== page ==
Sunnyvale Looking at High Tech to Combat Crows Flocking to the City

"They're very intimidating. Very reminiscent of 'The Birds,' the movie," a resident said

NBC Universal, Inc. The city of Sunnyvale is dealing with a major problem involving a specific kind of bird — crows. Damian Trujillo reports.

The city of Sunnyvale is dealing with a major problem involving a specific kind of bird -- crows.

The vice mayor said it's the second most common complaint from residents, and there are ongoing discussions about how to keep the crows away using high tech.

Apparently, the crows flock to downtown Sunnyvale looking for a morsel or two and leave behind unwanted evidence of their visit. The crows have even been seen swooping onto residents plates at outdoor dining areas.

"They're very intimidating," said Sunnyvale resident Katelin Parkos. "Very reminiscent of 'The Birds,' the movie," she said.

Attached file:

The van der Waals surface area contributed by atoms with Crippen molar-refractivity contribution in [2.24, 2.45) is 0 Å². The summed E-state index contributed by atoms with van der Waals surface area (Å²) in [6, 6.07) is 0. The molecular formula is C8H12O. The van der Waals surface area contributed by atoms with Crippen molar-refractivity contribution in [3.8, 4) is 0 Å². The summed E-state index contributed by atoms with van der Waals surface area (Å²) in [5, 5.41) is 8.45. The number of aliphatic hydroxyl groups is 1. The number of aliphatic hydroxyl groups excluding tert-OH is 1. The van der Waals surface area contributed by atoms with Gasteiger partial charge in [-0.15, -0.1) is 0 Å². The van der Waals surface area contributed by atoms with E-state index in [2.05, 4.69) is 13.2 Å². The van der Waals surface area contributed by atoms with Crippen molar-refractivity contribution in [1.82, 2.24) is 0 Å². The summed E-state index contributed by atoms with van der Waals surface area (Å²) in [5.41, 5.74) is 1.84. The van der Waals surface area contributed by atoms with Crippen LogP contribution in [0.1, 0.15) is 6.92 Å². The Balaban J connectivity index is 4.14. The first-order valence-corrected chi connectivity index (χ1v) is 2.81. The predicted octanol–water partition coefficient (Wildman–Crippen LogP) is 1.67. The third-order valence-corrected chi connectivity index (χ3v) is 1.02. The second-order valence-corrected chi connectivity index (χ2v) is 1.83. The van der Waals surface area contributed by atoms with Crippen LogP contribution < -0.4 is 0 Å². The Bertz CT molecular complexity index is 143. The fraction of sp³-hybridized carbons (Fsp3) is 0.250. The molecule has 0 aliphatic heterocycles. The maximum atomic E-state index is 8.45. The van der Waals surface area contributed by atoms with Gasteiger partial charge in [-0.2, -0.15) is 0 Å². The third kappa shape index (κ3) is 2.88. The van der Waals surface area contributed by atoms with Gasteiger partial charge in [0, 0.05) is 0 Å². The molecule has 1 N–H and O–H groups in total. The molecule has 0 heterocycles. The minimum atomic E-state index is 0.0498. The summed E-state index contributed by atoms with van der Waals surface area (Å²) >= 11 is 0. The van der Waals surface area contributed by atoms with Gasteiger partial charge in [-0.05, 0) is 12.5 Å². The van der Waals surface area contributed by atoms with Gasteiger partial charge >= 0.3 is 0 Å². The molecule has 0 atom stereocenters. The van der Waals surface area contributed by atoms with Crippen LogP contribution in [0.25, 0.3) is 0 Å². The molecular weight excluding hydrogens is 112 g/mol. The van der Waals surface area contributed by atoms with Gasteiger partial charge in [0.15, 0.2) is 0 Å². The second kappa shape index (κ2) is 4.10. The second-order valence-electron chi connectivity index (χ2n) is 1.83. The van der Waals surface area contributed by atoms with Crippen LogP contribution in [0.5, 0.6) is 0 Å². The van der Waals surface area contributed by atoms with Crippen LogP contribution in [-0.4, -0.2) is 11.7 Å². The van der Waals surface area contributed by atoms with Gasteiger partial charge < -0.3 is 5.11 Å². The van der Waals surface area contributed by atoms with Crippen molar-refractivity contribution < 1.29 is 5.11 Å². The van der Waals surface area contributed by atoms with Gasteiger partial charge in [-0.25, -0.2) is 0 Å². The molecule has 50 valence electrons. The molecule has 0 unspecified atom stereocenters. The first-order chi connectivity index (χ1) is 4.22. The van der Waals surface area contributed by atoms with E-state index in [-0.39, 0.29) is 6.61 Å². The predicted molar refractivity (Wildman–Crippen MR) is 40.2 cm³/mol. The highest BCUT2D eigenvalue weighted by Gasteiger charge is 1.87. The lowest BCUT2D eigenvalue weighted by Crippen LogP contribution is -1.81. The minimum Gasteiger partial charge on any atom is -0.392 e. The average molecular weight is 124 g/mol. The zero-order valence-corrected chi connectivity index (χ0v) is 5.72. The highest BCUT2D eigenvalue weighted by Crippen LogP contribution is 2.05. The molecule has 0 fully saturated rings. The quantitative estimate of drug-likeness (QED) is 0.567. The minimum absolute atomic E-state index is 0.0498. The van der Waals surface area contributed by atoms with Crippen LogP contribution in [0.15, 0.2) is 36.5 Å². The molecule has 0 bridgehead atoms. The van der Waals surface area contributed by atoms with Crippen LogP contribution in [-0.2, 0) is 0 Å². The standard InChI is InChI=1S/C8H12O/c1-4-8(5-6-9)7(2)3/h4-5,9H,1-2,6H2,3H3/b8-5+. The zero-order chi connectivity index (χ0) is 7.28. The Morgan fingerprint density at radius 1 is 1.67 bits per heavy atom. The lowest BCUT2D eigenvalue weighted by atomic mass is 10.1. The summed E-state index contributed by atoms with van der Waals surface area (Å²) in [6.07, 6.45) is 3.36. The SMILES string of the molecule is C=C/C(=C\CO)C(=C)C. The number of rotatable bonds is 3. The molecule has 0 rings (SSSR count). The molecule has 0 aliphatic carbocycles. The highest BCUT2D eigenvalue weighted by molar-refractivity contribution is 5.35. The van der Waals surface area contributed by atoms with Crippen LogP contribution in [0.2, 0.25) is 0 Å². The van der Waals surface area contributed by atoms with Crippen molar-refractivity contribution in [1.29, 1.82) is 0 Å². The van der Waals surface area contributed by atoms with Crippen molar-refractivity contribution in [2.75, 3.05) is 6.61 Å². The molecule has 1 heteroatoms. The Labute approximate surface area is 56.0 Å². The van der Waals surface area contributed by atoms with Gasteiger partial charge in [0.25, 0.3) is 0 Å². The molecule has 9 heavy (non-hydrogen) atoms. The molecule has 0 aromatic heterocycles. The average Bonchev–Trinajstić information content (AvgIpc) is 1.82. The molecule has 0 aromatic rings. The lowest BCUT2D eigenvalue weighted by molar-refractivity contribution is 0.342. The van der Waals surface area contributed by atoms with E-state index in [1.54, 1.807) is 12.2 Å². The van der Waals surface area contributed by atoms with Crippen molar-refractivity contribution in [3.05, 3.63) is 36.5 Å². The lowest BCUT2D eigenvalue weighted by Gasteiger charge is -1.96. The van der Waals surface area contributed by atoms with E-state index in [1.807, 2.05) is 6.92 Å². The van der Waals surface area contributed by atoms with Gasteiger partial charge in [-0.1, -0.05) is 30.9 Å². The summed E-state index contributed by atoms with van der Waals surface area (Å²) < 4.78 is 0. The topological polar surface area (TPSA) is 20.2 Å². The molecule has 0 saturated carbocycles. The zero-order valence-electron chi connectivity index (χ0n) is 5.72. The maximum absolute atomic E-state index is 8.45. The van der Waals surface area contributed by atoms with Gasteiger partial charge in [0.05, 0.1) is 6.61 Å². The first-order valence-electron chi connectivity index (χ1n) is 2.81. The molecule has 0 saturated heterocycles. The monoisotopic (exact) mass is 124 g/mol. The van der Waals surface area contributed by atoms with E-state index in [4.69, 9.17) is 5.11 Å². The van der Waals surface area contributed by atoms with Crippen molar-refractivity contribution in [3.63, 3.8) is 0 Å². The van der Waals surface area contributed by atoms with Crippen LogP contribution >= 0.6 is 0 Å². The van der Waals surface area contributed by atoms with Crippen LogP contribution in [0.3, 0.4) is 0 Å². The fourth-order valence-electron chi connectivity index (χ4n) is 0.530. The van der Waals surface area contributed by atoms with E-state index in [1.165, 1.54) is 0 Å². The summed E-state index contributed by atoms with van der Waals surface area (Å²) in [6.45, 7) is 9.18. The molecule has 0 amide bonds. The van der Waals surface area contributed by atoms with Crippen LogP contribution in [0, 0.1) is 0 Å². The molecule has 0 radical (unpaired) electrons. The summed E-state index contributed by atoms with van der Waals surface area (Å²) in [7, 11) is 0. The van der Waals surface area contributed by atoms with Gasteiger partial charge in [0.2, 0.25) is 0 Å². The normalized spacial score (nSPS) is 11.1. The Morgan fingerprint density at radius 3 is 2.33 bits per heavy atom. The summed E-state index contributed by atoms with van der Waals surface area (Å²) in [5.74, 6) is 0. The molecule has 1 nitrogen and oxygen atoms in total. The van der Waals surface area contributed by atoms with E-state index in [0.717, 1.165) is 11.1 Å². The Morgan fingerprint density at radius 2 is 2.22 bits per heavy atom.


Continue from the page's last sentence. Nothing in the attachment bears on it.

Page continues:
Vice Mayor Alysa Cisneros said the noise is unbearable.

"We have Caltrain right there, and it actually competes with Caltrain in terms of noise pollution in the downtown area," she said.

Matthew Dodder from the Audubon Society, an American nonprofit environmental organization dedicated to conservation of birds and their habitats, said the crows are overpopulated right now.

"And that's primarily due to their familiarity and ability to adapt to human habitation," Dodder explained.

The city of Sunnyvale is looking at options to resolve the issue, and that includes the possibility of falcon hunters. But they're also considering a more high-tech approach: laser pointers.

Some residents have shared their success using lasers to chase the birds off their lawns, so the city is giving it a try.

"We are currently looking at laser pointers to humanely annoy the crows into leaving," Cisneros told NBC Bay Area.

The Audubon Society said it doesn't have an answer but is adamant that lasers are not the solution.

"I have real concerns about the use of lasers," Dodder said. "Lasers can blind the birds, which is a death sentence for the birds because they can't see, they can't fly or feed properly."

City staff will bring recommendations to the city council in the coming weeks.

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